I think that what you are trying to do is the latter. That is, you want to move your hand in a particular gesture above the sensor "bar" and have a classifier recognising if this was one of the "known" gestures or someone just passing nearby.

If this is indeed what you are trying to achieve then you would need to look more closely into types of neural networks that can take into account time such as recurrent neural networks.

In this case, the input layer of the network would have 8 nodes, the hidden layer would have a number of neurons / layers that would depend on how long is the gesture to be learned and the output layer could well be a single node with a 0-1 output.

And another question i had, once trained, will th algorithm be exportable on an arduino ?

You can train this "offline" and then try to run the network on an Arduino, but I am not sure if you will get the same performance as you would get on a desktop computer. For two reasons:

1. You might run out of memory quickly on the Arduino depending on the number of nodes your network will end up having; and

2. The Arduino does not do floating point arithmetic. Yes, float does exist as a data type but in most boards it is emulated in software. If you have a board with a CPU that has a Floating Point Unit and the compiler can "see" it, then you might be in luck. But, without an FPU, without 32 (or at least 16) bit architecture and without much memory, then, the Arduino does not do floating point arithmetic.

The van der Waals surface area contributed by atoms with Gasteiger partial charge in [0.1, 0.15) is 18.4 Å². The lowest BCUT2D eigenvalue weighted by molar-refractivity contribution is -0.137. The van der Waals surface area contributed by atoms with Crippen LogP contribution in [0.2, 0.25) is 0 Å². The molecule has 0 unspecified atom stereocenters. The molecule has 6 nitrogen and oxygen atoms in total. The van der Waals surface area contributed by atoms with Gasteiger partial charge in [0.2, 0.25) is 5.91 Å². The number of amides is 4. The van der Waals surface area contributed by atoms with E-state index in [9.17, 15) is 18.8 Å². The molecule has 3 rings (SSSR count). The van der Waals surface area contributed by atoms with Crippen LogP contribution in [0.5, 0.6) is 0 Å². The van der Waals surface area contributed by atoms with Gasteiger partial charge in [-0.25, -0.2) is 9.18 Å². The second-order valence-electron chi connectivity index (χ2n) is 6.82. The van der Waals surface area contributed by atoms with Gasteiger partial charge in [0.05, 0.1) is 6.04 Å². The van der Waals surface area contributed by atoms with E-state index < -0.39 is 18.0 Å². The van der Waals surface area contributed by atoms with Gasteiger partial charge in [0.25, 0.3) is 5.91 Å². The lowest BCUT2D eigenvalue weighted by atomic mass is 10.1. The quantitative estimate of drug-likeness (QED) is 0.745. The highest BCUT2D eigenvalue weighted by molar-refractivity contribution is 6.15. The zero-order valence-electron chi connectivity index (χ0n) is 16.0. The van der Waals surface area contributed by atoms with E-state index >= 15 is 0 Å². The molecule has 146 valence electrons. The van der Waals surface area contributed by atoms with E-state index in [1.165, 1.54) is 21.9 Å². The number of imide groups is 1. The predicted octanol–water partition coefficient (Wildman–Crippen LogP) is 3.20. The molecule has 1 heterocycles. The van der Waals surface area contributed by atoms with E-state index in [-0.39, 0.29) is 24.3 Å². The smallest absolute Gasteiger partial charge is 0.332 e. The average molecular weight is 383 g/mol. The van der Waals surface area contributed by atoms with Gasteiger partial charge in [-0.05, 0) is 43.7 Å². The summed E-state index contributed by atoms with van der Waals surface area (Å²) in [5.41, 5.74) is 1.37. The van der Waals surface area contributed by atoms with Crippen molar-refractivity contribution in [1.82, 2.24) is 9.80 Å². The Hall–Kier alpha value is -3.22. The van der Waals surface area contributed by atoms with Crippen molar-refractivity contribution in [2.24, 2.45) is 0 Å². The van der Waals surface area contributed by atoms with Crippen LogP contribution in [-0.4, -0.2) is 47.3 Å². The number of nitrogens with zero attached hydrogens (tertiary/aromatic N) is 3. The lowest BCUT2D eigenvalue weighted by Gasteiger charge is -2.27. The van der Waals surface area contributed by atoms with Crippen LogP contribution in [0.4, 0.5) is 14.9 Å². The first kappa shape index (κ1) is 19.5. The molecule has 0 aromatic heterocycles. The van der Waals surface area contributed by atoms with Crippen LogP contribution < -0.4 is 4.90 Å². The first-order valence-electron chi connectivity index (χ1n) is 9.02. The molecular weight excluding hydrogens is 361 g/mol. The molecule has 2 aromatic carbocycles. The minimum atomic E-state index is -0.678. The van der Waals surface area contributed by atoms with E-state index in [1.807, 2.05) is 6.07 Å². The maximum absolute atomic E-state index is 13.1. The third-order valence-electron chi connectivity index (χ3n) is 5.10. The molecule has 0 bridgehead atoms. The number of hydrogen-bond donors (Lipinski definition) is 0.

There is however another way by which you can do gesture recognition with less computational complexity so that it is easier for an Arduino to run it.

Sum the outputs of all 8 capacitive sensors to produce one output and then run a "traditional" pattern recognition technique which would basically try to recognise a single waveform. In this way, you still do not have to make any additional specifications regarding the geometry of the bar.

Suppose that you configure your sensor "bar" in this way. If you run your hand from left to right, you will get an output with 8 "bumps" as your hand passes closely from each one of the sensing elements. If you move your hand from left to right and also do a "wave" in mid-air, then you will get an output with 8 "bumps" whose amplitude will vary depending on the distance of your hand from the sensors.

Obviously, the problem that this method has is that it cannot discriminate symmetrical gestures. For example, moving horizontally left to right and right to left. But, it can still discriminate between non-symmetric gestures (for example, moving left to right horizontally and moving left to right in an increasing "line" (or ramp). These two gestures would produce 2 distinct waveforms that it is fairly easy to classify.

You can do this with a number of ways from very simple to very complex with varying degrees of accuracy (and of course computational complexity).

One of the easiest (for Arduino too) would be to use a k-NN classifier.

By the way, a resource you might find useful is the Gesture Recognition Toolkit. In addition to the software itself, the wiki contains a lot of information on materials and methods it uses.

Hope this helps.